Changes in Autism Diagnosis Pending
By now you have probably caught wind of the changes that the American Psychiatric Association is planning on making regarding autism diagnosis. Many families are concerned that these changes will affect the services that their children are receiving, and with good reason. The new criteria is more stringent than that listed in the DSM-IV and removes any reference to a lack or delay of verbal communication, which is common in children on the autism spectrum. Additionally, asperger’s syndrome and PDD-NOS diagnosis will be removed completely from the autism spectrum.
A study presented this week at the Icelandic Medical conference shows that many children will be excluded from an autism spectrum diagnosis using the new criteria. It should be noted, however, that this study has not yet gone through the peer review that studies go through prior to publication. Dr. Fred R. Volkmar, director of the Child Study Center at Yale University School of Medicine went so far as to say that “The proposed changes would put an end to the autism epidemic.” Dr. Volkmar is also one of the authors of the new criteria. It’s terrifying to me that a person in this position believes that by excluding children from a diagnosis by changing the wording is resolving an epidemic.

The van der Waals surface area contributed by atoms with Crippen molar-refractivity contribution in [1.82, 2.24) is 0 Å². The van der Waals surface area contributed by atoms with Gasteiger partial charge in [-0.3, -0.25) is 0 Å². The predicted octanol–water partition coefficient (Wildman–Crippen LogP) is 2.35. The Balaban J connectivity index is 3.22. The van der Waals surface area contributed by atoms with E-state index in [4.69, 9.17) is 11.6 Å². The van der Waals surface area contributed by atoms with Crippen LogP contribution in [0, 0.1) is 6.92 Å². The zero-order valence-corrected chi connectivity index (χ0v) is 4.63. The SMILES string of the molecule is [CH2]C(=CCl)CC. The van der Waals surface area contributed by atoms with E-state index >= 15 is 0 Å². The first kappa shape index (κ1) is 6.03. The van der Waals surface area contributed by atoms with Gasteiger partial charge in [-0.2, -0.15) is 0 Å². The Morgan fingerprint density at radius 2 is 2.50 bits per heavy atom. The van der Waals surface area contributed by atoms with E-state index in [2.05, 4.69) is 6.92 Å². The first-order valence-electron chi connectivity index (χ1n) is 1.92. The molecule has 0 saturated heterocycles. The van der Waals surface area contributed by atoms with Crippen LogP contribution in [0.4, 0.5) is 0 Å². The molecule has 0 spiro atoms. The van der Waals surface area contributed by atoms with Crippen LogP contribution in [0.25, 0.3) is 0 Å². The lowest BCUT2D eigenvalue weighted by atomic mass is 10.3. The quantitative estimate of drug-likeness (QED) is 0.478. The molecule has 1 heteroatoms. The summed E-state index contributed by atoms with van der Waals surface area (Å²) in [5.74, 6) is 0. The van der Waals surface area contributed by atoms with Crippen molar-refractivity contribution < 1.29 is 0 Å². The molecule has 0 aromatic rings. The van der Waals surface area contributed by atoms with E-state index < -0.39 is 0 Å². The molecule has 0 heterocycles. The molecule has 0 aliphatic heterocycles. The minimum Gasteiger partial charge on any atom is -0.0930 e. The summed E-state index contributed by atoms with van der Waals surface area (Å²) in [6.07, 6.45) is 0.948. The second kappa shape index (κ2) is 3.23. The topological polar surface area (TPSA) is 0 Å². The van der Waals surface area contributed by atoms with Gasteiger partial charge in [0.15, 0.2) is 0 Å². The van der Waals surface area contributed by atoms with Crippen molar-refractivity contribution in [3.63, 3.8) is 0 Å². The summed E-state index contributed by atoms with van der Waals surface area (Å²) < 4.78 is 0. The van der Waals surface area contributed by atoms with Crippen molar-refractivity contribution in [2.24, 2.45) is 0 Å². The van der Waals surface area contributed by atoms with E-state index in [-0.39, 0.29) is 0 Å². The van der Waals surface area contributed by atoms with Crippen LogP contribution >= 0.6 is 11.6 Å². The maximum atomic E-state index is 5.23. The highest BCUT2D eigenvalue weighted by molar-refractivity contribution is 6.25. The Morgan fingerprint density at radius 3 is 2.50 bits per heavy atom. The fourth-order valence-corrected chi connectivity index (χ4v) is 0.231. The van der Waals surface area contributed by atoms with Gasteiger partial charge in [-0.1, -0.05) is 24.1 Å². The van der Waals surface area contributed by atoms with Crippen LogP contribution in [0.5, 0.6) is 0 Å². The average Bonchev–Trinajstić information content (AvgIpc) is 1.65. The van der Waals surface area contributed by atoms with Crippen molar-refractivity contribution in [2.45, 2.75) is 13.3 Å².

In an online live chat with Dr. Geri Goring and Lisa Dawson, Autism Speaks reports that they are “designing and funding a study that will examine the impact of the new diagnostic system on diagnosis and access to services. We are also working with policy makers and insurance companies to make sure that people are not discriminated against when the new system is implemented.” In addition, the representatives of Autism Speaks report that the basis for the changes to the criteria are solid and are not likely to exclude nearly as many children as the initial study implies.
The proposed changes are expected to be completed by December of 2012. To review the criteria for yourself, compare with the criteria in the DSM-IV and read the rationale for the changes, please go to this link. To read the Autism Speaks live chat on this issue, please go to this link. Information regarding this issue can also be found on our General Autism Information page.